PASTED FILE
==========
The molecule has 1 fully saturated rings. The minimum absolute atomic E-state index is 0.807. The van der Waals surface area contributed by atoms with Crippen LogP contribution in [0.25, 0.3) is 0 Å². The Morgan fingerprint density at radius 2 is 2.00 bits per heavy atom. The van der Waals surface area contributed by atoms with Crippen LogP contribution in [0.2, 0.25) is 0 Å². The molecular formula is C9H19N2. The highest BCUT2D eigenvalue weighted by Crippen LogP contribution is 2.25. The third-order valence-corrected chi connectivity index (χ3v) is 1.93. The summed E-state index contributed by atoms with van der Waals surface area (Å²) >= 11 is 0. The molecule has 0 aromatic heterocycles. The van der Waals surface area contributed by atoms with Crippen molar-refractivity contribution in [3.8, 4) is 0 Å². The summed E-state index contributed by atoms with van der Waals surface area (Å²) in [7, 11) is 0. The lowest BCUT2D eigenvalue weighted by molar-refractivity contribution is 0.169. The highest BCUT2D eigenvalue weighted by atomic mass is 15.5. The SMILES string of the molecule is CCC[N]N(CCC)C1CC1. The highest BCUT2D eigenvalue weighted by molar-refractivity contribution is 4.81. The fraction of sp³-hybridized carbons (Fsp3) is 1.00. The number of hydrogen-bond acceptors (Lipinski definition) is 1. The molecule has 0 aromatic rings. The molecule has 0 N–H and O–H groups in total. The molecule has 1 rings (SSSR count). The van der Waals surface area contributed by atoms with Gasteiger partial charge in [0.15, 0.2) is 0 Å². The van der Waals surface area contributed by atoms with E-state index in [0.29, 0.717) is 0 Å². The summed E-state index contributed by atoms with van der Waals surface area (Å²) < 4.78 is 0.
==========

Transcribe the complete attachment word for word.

The molecule has 1 fully saturated rings. The minimum absolute atomic E-state index is 0.807. The van der Waals surface area contributed by atoms with Crippen LogP contribution in [0.25, 0.3) is 0 Å². The Morgan fingerprint density at radius 2 is 2.00 bits per heavy atom. The van der Waals surface area contributed by atoms with Crippen LogP contribution in [0.2, 0.25) is 0 Å². The molecular formula is C9H19N2. The highest BCUT2D eigenvalue weighted by Crippen LogP contribution is 2.25. The third-order valence-corrected chi connectivity index (χ3v) is 1.93. The summed E-state index contributed by atoms with van der Waals surface area (Å²) >= 11 is 0. The molecule has 0 aromatic heterocycles. The van der Waals surface area contributed by atoms with Crippen molar-refractivity contribution in [3.8, 4) is 0 Å². The summed E-state index contributed by atoms with van der Waals surface area (Å²) in [7, 11) is 0. The lowest BCUT2D eigenvalue weighted by molar-refractivity contribution is 0.169. The highest BCUT2D eigenvalue weighted by atomic mass is 15.5. The SMILES string of the molecule is CCC[N]N(CCC)C1CC1. The highest BCUT2D eigenvalue weighted by molar-refractivity contribution is 4.81. The fraction of sp³-hybridized carbons (Fsp3) is 1.00. The number of hydrogen-bond acceptors (Lipinski definition) is 1. The molecule has 0 aromatic rings. The molecule has 0 N–H and O–H groups in total. The molecule has 1 rings (SSSR count). The van der Waals surface area contributed by atoms with Gasteiger partial charge in [0.15, 0.2) is 0 Å². The van der Waals surface area contributed by atoms with E-state index in [0.29, 0.717) is 0 Å². The summed E-state index contributed by atoms with van der Waals surface area (Å²) < 4.78 is 0.